Finally, we've arrived at the end of KOTD's "Blackout 5" announcements.
Which means we can finally take stock of what it all means and how things fit into the league's historical context.
First of all, the card is stacked. The Blackout series has always been KOTD's marquee winter event, trying to book the biggest available matches for the Toronto crowd. Last year's edition looked phenomenal on paper, but was plagued by six no-shows and a leaked card that ruined the league's first attempt at "mystery" match-ups. The year before that Drake showed up, which was cool, but the event was too big for its own good and the 1,400-strong crowd had a hard time seeing or hearing what was going on, especially during the ill-fated title match between Dizaster and Arcane that set off the whole Bargate scandal.
The first Blackout in 2011 was a fine start, featuring Pat Stay vs. Arsonal and the beginning of Bender's title reign with a win over Arcane, but the undercard was a bunch of names many fans would barely recognize today. (Apologies to any Nebula or Spook One fans out there...).
Blackout 2, however, remains among the best events KOTD has ever thrown, in any division. Cortez vs. Hollohan, 24/7 vs. Osa, Pat Stay vs. The Saurus and Kid Twist vs. Knamelis are all certified KOTD classics that are still brought up three years later and special guest Raekwon's reaction game was super on point.
But Blackout 5 could outshine all of that. The roster has significant talent on deck and many of the emcees involved bring the "wow" factor with them. Obviously, not every fan is going to like every announcement, but everyone should find at least a few to get excited about, regardless of what style of battle rap they prefer. This variety of genres and personalities is the backbone of what KOTD does best and what made Don't Flop's recent "Sixth Birthday Weekend" and Grind Time's legendary "Battle Of The Bay 5" such successes.
Of the 32 emcees announced for the card, 10 are Canadian, 18 are American (four from the West Coast, nine from the East Coast, four from the Mid-West and one from Florida), three are from England and Soul is Scottish. The event features eight Toronto debuts (five of which are league debuts), and seven emcees that could be considered "returning" after lengthy hiatuses from the scene. That number jumps considerably if you count emcees who are returning to KOTD, rather than to battle rap itself.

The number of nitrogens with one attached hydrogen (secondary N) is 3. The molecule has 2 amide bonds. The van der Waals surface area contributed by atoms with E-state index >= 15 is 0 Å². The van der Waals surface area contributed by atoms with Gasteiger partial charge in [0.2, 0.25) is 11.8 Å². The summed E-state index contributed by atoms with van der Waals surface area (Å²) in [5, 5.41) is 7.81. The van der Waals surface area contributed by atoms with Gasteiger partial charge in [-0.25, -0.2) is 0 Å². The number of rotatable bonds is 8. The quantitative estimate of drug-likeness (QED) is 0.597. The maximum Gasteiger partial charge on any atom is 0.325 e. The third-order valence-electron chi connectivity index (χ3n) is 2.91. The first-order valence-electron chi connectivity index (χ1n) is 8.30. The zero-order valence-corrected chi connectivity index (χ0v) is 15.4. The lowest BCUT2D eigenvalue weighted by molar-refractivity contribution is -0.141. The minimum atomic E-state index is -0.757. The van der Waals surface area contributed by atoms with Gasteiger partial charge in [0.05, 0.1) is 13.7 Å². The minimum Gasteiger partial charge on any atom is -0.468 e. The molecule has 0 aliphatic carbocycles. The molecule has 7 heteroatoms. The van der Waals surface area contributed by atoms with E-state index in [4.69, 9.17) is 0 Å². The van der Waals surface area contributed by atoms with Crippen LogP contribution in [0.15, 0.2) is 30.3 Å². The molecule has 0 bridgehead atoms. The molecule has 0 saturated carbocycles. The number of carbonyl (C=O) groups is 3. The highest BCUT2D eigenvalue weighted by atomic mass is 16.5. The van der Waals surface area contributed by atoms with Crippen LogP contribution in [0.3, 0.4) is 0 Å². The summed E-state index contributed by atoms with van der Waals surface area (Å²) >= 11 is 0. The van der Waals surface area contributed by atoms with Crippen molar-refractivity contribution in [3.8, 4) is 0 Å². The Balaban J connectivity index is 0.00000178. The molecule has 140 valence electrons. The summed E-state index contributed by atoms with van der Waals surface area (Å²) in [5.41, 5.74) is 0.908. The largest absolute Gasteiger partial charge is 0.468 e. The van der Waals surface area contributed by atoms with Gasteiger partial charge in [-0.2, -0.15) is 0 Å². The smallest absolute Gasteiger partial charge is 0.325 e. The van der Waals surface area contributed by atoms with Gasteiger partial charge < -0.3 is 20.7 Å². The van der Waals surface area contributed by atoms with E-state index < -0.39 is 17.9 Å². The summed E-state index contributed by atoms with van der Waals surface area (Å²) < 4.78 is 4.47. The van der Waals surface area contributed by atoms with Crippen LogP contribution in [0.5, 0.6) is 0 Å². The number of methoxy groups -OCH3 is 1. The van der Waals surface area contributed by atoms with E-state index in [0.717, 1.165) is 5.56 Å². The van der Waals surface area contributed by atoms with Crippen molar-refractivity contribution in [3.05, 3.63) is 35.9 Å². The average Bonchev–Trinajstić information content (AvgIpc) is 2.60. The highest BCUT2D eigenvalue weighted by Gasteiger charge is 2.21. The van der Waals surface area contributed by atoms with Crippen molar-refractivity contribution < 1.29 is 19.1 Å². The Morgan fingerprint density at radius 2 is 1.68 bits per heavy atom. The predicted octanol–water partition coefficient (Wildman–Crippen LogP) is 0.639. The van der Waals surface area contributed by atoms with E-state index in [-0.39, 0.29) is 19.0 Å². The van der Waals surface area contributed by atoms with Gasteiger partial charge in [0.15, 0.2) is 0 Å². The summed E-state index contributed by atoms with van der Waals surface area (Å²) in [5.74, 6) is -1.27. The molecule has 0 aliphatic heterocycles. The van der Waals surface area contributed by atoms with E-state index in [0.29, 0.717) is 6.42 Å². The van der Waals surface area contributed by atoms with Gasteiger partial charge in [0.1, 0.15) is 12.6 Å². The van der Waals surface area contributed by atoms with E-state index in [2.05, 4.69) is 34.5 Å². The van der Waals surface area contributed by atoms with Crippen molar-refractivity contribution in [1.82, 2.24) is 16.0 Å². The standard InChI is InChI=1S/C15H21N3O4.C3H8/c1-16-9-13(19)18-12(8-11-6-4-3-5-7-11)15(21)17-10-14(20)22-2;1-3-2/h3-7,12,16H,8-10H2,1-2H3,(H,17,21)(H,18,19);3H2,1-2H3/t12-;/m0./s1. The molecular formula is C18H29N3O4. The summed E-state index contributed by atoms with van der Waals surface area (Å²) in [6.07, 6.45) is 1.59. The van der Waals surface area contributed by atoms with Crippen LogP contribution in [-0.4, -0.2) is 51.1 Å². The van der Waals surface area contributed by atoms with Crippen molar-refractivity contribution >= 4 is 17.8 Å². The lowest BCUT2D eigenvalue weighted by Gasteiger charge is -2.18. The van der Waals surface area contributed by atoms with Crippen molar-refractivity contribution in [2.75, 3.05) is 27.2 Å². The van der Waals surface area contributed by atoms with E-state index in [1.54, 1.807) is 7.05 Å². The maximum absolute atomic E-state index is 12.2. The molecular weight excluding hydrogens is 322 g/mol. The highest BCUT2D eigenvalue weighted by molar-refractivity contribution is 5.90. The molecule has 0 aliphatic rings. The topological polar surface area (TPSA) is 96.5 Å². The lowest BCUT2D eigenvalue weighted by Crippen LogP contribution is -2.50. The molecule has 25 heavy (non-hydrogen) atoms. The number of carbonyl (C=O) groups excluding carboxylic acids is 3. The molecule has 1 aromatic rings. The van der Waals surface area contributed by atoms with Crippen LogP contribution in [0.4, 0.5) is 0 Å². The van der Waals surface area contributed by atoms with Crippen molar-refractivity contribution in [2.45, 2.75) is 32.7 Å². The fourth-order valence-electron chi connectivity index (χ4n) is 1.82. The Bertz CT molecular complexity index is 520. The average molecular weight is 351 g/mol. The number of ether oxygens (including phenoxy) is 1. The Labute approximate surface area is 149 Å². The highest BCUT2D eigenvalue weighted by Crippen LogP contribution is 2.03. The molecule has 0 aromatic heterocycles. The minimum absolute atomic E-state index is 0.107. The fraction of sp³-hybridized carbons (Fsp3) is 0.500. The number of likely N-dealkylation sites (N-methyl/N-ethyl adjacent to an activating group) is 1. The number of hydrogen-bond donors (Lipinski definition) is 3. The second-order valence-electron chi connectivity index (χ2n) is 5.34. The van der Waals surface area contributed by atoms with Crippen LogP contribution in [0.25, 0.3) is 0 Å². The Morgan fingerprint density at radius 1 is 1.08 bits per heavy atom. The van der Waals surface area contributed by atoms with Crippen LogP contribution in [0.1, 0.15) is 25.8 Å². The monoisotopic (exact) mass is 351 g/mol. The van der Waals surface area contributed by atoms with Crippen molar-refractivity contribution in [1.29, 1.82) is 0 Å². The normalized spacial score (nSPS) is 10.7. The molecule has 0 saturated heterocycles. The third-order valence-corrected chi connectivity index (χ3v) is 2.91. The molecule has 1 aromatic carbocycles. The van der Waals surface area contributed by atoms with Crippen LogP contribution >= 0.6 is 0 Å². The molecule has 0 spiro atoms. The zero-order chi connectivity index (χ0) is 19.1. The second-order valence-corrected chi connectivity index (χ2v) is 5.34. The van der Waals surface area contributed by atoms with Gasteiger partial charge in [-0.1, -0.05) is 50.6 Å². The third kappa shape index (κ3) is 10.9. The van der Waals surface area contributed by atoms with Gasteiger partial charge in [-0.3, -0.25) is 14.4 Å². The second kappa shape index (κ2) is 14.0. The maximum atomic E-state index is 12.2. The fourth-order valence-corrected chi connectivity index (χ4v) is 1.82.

Impressively, KOTD has largely booked rappers who haven't oversaturated themselves with too many performances in the last 12 months, or at least mostly with ones who managed to keep their stock high despite their busy schedules.
There's also Pat Stay vs. Charron for the title match, but we'll break that one down in a separate article that's coming soon.
But the best part of the mystery card is trying to solve it. We now have all of the puzzle pieces; we just need to put them together. It's easy at the beginning, but then all of a sudden you're left with three or four match-ups that make no sense and you're back to square one. Grouping 30 emcees into 15 pairs
gives 435 possible combinations, which is enough to keep battle fans debating straight through until the event starts.
UPDATE: I've been told my math was off here (which isn't particularly surprising since I'm a journalist) but I've now spoken to someone who actually knows this kind of stuff and he said there are 8,094,874,872,198,213,459,360,000,000 possible combinations. From him: "There are 30! orderings of 30 people, so if you can switch any pair of them (since A vs. B = B vs. A), you divide by 2, and with 15 pairings, divide by 2^15."
SECOND UPDATE: Ok, more math. My other math source says the number above is too high and it should actually be 6,190,283,353,629,375. From him: "I believe this is over counting, assuming the order of the battles doesn't matter. So you need to divide by (15!). This should give 6,190,283,353,629,375." My first source also agreed with this logic, and said his original calculations assumed that the order of battles did matter.
THIRD UPDATE: This article marks the last time I will attempt math in battle rap. Far too complicated.
A note: BattleRap.com often hears advance information concerning match-ups, so let me clarify now, I don't know *any* of the match-ups on this card for sure. In fact, I've actively avoided any possible spoilers because it's way more fun to be in the dark. My predictions below are just educated guesses and I expect many (if not most) will be proven incorrect come February 7-8 since as soon as one is proven wrong, the rest will fall apart very quickly.
I also encourage you to leave your predictions in the comment section below so we can see whose are the most accurate after the event.
Anyway, here are mine:
Pat Stay vs. Charron
Shotty Horroh vs. Hitman Holla
Daylyt vs. Big T
24/7 vs. Marv Won
100 Bulletz vs. DNA
Arsonal vs. Serius Jones
Osa vs. Soul
Dumbfoundead vs. Conceited
Kid Twist vs. Shuffle-T
Bishop Brigante vs. Madchild
Rone vs. Eurgh
Tycoon Tax vs. Quest MCODY
Hollohan vs. T-Rex
Illmaculate vs. Chilla Jones
Rich Dolarz vs. Skelly
J-Pro vs. Head I.C.E
Fire card or nah? Post your own predictions below too.